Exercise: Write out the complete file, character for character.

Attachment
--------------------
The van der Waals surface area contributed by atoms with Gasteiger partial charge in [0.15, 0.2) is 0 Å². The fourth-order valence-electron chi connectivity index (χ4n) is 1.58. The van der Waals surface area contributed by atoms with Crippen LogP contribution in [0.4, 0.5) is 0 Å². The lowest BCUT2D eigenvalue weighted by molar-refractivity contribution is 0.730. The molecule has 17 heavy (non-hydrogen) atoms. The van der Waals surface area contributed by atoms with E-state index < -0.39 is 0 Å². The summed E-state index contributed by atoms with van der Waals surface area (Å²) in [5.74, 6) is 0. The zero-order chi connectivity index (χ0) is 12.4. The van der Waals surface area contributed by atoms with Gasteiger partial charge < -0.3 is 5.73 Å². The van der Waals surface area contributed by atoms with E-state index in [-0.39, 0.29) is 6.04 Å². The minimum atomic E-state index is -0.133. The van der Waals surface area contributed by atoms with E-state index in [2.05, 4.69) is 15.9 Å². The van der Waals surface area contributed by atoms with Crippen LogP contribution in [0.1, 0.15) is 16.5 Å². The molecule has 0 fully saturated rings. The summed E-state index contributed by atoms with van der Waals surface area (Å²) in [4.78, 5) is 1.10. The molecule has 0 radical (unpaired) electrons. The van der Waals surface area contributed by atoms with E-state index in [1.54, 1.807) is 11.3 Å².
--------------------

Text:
The van der Waals surface area contributed by atoms with Gasteiger partial charge in [0.15, 0.2) is 0 Å². The fourth-order valence-electron chi connectivity index (χ4n) is 1.58. The van der Waals surface area contributed by atoms with Crippen LogP contribution in [0.4, 0.5) is 0 Å². The lowest BCUT2D eigenvalue weighted by molar-refractivity contribution is 0.730. The molecule has 17 heavy (non-hydrogen) atoms. The van der Waals surface area contributed by atoms with E-state index < -0.39 is 0 Å². The summed E-state index contributed by atoms with van der Waals surface area (Å²) in [5.74, 6) is 0. The zero-order chi connectivity index (χ0) is 12.4. The van der Waals surface area contributed by atoms with Gasteiger partial charge < -0.3 is 5.73 Å². The van der Waals surface area contributed by atoms with E-state index in [-0.39, 0.29) is 6.04 Å². The minimum atomic E-state index is -0.133. The van der Waals surface area contributed by atoms with E-state index in [2.05, 4.69) is 15.9 Å². The van der Waals surface area contributed by atoms with Crippen LogP contribution in [0.1, 0.15) is 16.5 Å². The molecule has 0 fully saturated rings. The summed E-state index contributed by atoms with van der Waals surface area (Å²) in [4.78, 5) is 1.10. The molecule has 0 radical (unpaired) electrons. The van der Waals surface area contributed by atoms with E-state index in [1.54, 1.807) is 11.3 Å².